Monday, September 26, 2011

Easy as Pie: My First Attempt

My pie repertoire prior to this recipe included Swansons' chicken pot pies that you throw in the oven, and quiche using the frozen crust. I did not even dare to mess with pie crust, for I knew it to be a formidable foe. As I prepare for pie-themed dessert club in October, I wanted to do a test pie. I wanted to do a pie that was unconventional. Thus I convened and rallied and chose to make Pear and Gruyere Pie. Note that Gruyere cheese is approximately $1.50 to $3.00 an ounce, so you really want to bring your game face. Also, the bottle of Porto wine from Costco was $15, and I only used 1/3rd of the bottle, and my vino-phyllic neighbor bought the rest off of me. 

I actually had to briefly broil the top to really activate the cheese and make it crisp, and my cute little cut-outs got a bit too dark. But Ivy ate them, and did not protest. The cheesy-buttery crust was incredibly flakey, very rich and palatable. My husband loved the poached pears with the spices and reduced port sauce. It was incredible with a scoop of Vanilla Ice Cream. My only concern was that the cheese crust may have paired better with a combination of pears and apples. Just pears was a bit too bland for me, but I think all apples would be too overwhelming. I think next time I will do a half granny smith and half bartlett pear filling to balance out the cheese flavor with some acidity. I may have a fighting chance to win dessert club! 

Pear Gruyère Pie

This recipe comes from:

Makes one 9 to 10 inch pear pie

Notes from Cat: I don't have a food processor, so I used a good ole-fashioned fork and knife to "cut" the butter into the crust. When you pull the finished crust out of the fridge, you need to let it warm up a bit before you roll it out because it's basically a cold, cheesy brick of butter. I also only put half the recommended amount of sauce into the pie, and used the extra port sauce as a drizzle over the ice cream.

Gruyère Pie Crust:
2 1/2 c. unbleached all-purpose flour
1 tsp salt
1 tbsp. sugar
20 tbsp. unsalted butter, cut into 1 in pieces
3 oz. Gruyère, grated finely
6-7 tbsp. ice water

Whisk together the flour, salt, sugar and grated gruyere in a large mixing bowl. Using a food processor, mix butter and flour/cheese mixture until the largest butter chunks are the size of large peas.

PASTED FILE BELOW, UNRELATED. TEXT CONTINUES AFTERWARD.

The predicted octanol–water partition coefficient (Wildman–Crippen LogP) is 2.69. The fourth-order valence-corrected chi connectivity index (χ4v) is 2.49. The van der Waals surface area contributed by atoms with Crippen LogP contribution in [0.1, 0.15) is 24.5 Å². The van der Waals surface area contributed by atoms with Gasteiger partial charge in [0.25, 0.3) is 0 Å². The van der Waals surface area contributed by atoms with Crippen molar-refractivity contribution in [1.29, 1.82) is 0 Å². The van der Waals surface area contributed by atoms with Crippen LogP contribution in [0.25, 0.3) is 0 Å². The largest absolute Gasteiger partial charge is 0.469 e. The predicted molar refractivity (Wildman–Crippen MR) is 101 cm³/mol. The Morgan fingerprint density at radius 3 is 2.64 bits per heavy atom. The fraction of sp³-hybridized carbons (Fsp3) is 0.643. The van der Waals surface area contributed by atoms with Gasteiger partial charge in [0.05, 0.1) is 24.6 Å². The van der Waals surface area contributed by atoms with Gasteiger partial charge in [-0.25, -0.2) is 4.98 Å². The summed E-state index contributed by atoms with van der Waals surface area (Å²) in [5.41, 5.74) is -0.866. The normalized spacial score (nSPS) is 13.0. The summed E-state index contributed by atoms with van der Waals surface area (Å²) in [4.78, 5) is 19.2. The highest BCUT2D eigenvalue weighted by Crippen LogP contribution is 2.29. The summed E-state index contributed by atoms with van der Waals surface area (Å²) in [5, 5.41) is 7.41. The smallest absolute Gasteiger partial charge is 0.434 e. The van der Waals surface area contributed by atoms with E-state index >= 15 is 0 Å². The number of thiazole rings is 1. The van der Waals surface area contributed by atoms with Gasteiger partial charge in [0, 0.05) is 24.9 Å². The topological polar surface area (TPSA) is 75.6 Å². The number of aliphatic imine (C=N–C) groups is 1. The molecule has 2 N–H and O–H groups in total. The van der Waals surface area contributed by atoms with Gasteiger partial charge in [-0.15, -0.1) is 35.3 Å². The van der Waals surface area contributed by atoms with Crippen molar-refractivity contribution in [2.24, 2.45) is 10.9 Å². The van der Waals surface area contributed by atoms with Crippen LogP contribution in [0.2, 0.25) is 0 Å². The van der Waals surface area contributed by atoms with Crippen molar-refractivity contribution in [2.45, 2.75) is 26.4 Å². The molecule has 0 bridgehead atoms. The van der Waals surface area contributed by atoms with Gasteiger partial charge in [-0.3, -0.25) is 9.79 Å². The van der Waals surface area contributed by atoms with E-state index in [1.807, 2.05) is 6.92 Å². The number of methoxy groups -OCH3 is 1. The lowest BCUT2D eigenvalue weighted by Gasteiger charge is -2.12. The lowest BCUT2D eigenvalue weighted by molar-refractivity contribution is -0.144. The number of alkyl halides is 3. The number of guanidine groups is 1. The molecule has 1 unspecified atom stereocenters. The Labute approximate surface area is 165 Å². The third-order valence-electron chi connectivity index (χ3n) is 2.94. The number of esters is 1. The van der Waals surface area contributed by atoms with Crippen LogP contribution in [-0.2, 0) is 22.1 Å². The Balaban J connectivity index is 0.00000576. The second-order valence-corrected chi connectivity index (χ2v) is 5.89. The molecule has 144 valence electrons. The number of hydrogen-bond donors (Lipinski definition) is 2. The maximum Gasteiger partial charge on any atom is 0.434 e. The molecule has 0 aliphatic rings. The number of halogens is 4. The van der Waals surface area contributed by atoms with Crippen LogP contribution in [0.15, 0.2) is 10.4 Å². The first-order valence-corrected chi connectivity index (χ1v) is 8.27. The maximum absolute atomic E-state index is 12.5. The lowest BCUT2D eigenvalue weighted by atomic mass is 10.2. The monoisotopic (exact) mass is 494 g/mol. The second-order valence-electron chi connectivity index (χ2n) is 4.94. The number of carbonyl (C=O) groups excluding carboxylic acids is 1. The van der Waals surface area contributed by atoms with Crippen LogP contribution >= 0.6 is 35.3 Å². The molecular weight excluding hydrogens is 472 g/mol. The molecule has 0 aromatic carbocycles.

Remove flour/cheese/butter mixture from food processor return it to the large mixing bowl. Sprinkle ice water over flour in increments of one tablespoon, toss with fork after each addition. Be careful not to add too much water. You can get an even water distribution by adding putting the water in one of those spritzer bottles. When dough begins to clump together as you stir, test the dough by squeezing it in your hands, if it forms in a lump then gather the rest of the dough together into two separate disks, leaving one slightly larger than the other. Wrap the dough in plastic wrap and refrigerate overnight. Or if you are in a rush, toss the dough in the freezer for about an hour, when it's solid yet still gives slightly under your touch, it's ready to go.

Spiced Poached Pear Pie Filling:
3 lbs. Bartlett pears
1/4 c. white sugar
3/4 c. port wine
1 1/2 c. water
2 tsp. cornstarch
2 tsp vanilla
1/2 tsp. ginger
1/4 tsp. nutmeg
1/4 tsp clove
1 cinnamon stick

1 egg, lightly beaten (for crust)

Preheat oven to 350 degrees F.

Add sugar, wine, water, vanilla, cinnamon stick, ginger, nutmeg and clove into a large stock pot or dutch oven. Bring to a boil. Put an empty medium bowl into the freezer to chill.

Peel and halve pears. Scoop the core and seeds out and then cut the halves in half. Once liquid mixture has come to a boil add cut pears. Simmer for about 20 minutes until the pears are tender.

Using a slotted spoon remove the pear quarters from the poaching liquid and put them into the chilled bowl.

Return the poaching liquid to a boil and reduce until you have about 3/4 of a cup of syrup. Add 2 teaspoons of cornstarch to the syrup to thicken the syrup further. Pour the syrup into a measuring cup and chill.

In the meantime, roll the larger piece of dough into a circle around fourteen inches in diameter. I roll out the dough between two pieces of plastic wrap to keep it from sticking. Peel off one side of the plastic wrap and center that side of the dough in the pie plate then remove the other sheet of plastic wrap.

Roll out the slightly smaller dough dish into circle around twelve inches in diameter. Place this dough round on top of the pie. Seal the crusts together using a fork or your fingers. Brush the top of the pie with the beaten egg, and make three parallel slits in the top crust to allow steam to escape. Or if you are feeling fancy pantsy, feel free to make decorative cutouts.
Put the pie on a cookie sheet to catch any drips--I like to cover my cookie sheet with parchment paper or aluminum foil to minimize the mess. Put the pie in the oven, bake until the crust is golden and you can see the filling bubble up between the slits in the crust, about 30 to 40 minutes. Cool and serve with vanilla ice cream.Remove the pears from the chilled bowl layer them into the bottom of the pie. Pour the syrup on top of the pears.

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